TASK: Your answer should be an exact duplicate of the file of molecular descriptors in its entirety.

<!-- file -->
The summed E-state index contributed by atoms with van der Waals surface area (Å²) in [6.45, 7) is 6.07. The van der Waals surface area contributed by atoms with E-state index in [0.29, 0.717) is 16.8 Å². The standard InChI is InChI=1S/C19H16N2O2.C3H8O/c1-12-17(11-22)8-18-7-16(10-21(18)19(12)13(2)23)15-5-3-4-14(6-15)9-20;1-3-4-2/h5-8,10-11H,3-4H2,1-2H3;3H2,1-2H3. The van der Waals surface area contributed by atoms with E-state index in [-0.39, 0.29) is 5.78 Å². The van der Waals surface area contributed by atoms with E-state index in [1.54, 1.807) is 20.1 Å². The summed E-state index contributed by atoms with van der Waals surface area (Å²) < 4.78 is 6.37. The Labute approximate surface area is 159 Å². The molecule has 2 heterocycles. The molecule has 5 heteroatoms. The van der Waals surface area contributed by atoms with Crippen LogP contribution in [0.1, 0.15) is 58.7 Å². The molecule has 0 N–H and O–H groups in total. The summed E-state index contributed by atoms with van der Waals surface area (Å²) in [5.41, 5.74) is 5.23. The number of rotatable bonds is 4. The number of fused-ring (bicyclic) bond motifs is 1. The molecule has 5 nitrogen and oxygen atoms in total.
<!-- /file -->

The summed E-state index contributed by atoms with van der Waals surface area (Å²) in [6.45, 7) is 6.07. The van der Waals surface area contributed by atoms with E-state index in [0.29, 0.717) is 16.8 Å². The standard InChI is InChI=1S/C19H16N2O2.C3H8O/c1-12-17(11-22)8-18-7-16(10-21(18)19(12)13(2)23)15-5-3-4-14(6-15)9-20;1-3-4-2/h5-8,10-11H,3-4H2,1-2H3;3H2,1-2H3. The van der Waals surface area contributed by atoms with E-state index in [-0.39, 0.29) is 5.78 Å². The van der Waals surface area contributed by atoms with E-state index in [1.54, 1.807) is 20.1 Å². The summed E-state index contributed by atoms with van der Waals surface area (Å²) < 4.78 is 6.37. The Labute approximate surface area is 159 Å². The molecule has 2 heterocycles. The molecule has 5 heteroatoms. The van der Waals surface area contributed by atoms with Crippen LogP contribution in [0.1, 0.15) is 58.7 Å². The molecule has 0 N–H and O–H groups in total. The summed E-state index contributed by atoms with van der Waals surface area (Å²) in [5.41, 5.74) is 5.23. The number of rotatable bonds is 4. The number of fused-ring (bicyclic) bond motifs is 1. The molecule has 5 nitrogen and oxygen atoms in total.